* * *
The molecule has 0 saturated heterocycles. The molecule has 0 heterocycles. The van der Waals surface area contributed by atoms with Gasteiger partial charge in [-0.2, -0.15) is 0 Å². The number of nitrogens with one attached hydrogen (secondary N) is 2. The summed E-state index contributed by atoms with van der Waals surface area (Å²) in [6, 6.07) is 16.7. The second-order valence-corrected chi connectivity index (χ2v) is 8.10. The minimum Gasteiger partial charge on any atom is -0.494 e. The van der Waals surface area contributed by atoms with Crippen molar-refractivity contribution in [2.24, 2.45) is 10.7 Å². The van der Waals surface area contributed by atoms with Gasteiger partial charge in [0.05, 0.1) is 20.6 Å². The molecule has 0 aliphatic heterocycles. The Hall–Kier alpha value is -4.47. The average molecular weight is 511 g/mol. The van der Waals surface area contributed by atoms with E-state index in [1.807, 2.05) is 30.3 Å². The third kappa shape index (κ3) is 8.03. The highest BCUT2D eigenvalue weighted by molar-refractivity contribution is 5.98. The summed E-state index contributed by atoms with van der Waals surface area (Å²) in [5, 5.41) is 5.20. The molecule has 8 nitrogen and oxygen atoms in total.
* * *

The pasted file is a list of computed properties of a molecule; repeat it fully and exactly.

The molecule has 0 saturated heterocycles. The molecule has 0 heterocycles. The van der Waals surface area contributed by atoms with Gasteiger partial charge in [-0.2, -0.15) is 0 Å². The number of nitrogens with one attached hydrogen (secondary N) is 2. The summed E-state index contributed by atoms with van der Waals surface area (Å²) in [6, 6.07) is 16.7. The second-order valence-corrected chi connectivity index (χ2v) is 8.10. The minimum Gasteiger partial charge on any atom is -0.494 e. The van der Waals surface area contributed by atoms with Crippen molar-refractivity contribution in [2.24, 2.45) is 10.7 Å². The van der Waals surface area contributed by atoms with Gasteiger partial charge in [0.05, 0.1) is 20.6 Å². The molecule has 0 aliphatic heterocycles. The Hall–Kier alpha value is -4.47. The average molecular weight is 511 g/mol. The van der Waals surface area contributed by atoms with E-state index in [1.807, 2.05) is 30.3 Å². The third kappa shape index (κ3) is 8.03. The highest BCUT2D eigenvalue weighted by molar-refractivity contribution is 5.98. The summed E-state index contributed by atoms with van der Waals surface area (Å²) in [5, 5.41) is 5.20. The molecule has 8 nitrogen and oxygen atoms in total.